It is official. College football has a playoff and to the delight of most. As a College Football Purist myself, I find the new formatted system acceptable, but it was not easy to take in. Traditionally, I have been a proponent of a plus-one model if the particular season called for it, but any talks of an 8-team playoff goes way too far.
It’s the pageantry, rivalries and tradition of college football that makes it the best sport in the world. It’s become a talking point for us College Football Purists, but the fact of the matter is that college football remains the only sport where the regular season still matters and even that has taken some what of a hit. The reason why the pageantry, rivalries and traditions of college football are so great however, is largely due to the importance of the regular season. Now, with the new playoff system in tact, college football must do all that it can to protect the integrity of the regular season.
Pro-playoff fans have always touted the NFL playoffs and or cited how fun the NCAA Basketball Tournament is to watch. But the devastation of the losses in either of those two sports does not compare to one in college football. If top five teams meet on the football field, odds are that someone’s national title hopes die that day. In basketball, the cold reality is that in the grand scheme of things, that would be one of the more meaningless games played all year. The worst that could happen is that one of the teams may drop a seed or two as the brackets are unveiled. Florida and Ohio State met as top five teams on the basketball court during the 2006-07 season with Florida winning. The teams both went on to be number-one seeds and both schools wound up playing for the title. Nothing resulted from Florida’s victory in Gainesville.
It’s not only the top teams meeting that make college football great however. The upsets and the rivalries also have added importance because of the regular season. Take last season and Iowa State upsetting #2 Oklahoma State. The loss for the Cowboys kept them out of playing for the BCS National Championship. Upsets of that magnitude happen all the time in basketball and they never keep one of the best teams in the country out of the NCAA Tournament. It could be an upset like that which puts the team that pulls the upset into the tournament, but the top-tier team is left virtually unscathed. Last season’s upset will go down in Iowa State lore. How many regular season upsets in College Basketball (other than Chaminade and Virginia) even get mentioned more than a few years later?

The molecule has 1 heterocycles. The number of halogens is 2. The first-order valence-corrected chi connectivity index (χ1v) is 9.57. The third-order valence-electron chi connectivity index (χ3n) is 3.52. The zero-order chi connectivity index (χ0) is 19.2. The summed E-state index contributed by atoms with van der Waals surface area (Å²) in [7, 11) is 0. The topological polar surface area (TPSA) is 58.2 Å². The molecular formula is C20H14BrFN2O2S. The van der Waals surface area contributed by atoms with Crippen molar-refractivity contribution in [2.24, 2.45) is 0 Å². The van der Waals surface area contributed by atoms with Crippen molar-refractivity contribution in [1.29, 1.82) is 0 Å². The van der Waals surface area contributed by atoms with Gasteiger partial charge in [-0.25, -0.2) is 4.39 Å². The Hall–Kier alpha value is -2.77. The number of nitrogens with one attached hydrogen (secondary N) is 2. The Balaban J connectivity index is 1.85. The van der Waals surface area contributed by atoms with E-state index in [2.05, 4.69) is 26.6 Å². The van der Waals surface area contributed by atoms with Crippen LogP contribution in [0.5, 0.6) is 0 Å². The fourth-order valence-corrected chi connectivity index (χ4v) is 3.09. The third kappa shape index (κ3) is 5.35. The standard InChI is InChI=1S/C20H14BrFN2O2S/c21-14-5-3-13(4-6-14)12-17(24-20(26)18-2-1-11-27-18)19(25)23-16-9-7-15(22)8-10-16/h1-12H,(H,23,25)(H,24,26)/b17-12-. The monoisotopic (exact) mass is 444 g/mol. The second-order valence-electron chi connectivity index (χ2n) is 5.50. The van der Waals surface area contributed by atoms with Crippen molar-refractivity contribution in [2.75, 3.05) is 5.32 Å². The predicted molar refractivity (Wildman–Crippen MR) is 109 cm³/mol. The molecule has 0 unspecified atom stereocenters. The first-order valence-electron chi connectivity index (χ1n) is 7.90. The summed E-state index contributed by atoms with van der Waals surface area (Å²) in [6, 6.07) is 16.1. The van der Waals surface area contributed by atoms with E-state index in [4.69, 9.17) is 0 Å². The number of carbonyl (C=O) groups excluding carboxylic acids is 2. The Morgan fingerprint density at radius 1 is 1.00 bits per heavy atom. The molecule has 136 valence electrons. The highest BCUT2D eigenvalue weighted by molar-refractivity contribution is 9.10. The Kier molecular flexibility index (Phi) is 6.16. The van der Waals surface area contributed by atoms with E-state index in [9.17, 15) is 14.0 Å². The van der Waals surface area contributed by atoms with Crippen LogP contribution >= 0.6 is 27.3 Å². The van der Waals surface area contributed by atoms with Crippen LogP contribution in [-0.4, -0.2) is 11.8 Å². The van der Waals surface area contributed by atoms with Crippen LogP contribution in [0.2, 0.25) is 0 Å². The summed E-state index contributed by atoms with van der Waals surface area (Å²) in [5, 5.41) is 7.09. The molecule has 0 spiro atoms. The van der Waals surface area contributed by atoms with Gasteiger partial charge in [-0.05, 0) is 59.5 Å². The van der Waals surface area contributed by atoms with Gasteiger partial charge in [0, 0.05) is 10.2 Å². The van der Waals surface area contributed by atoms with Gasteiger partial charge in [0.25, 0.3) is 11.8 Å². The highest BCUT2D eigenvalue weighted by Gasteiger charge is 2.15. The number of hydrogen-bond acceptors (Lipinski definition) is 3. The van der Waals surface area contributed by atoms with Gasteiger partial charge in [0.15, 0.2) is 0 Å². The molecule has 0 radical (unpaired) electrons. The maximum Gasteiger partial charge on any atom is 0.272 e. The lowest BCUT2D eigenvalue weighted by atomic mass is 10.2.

Rivalries also have had added importance due to a lack of a playoff. Sure, Duke and North Carolina or Kentucky and Louisville are great games and fun to watch, but do they usually shift the landscape of college basketball? Almost never. Duke and North Carolina split last season on the basketball court and both schools earned top-two seeds in the NCAA Tournament. Kentucky’s victory over Louisville on New Year’s Eve was an exciting one, but it didn’t stop either of the two schools from meeting a second time in the Final Four. In fact, both Final Four games were match-ups from the regular season. You could say that LSU and Alabama met twice last year on the football field, but that was the first time that teams who had previously played met in the National Championship in 14 years of the BCS.
The rivalries are also better because of the magnitude of the regular season. When UCLA defeated arch-rival USC on the final Saturday of the 2006 season, it ended USC’s chances of playing for a third national title in four years. It remains and will forever remain one of the more memorable wins in UCLA football history because it ended their rivals hopes of a national championship. Had that happened on the basketball court or with a larger playoff pool, the only repercussions would be a lower seed in the tournament for the Trojans.
The BCS will be scrapped for a selection committee and they will be in charge of upholding the integrity of college football’s regular season. We College Football Purists should view them as the Supreme Court of College Football. This committee has to be made up of football people, not university presidents or co-ed intramural bowling coaches. There will a number of new things that need to be considered like conference championships, strength of schedule and keeping the importance of every game as high as possible.
Conference championships should be held in high regard by this newly formed selection committee. It still puts a premium on winning the conference and avoids making them irrelevant. We would not want teams like LSU of last season, resting players in the SEC Championship with a spot in the postseason already locked up. The same would be true of Auburn the year before. It happened last year, but it’s always been hard for me to fathom a team being good enough to carry the title National Champions and not being able to carry the Big Ten, Pac-12 or SEC Champions banner.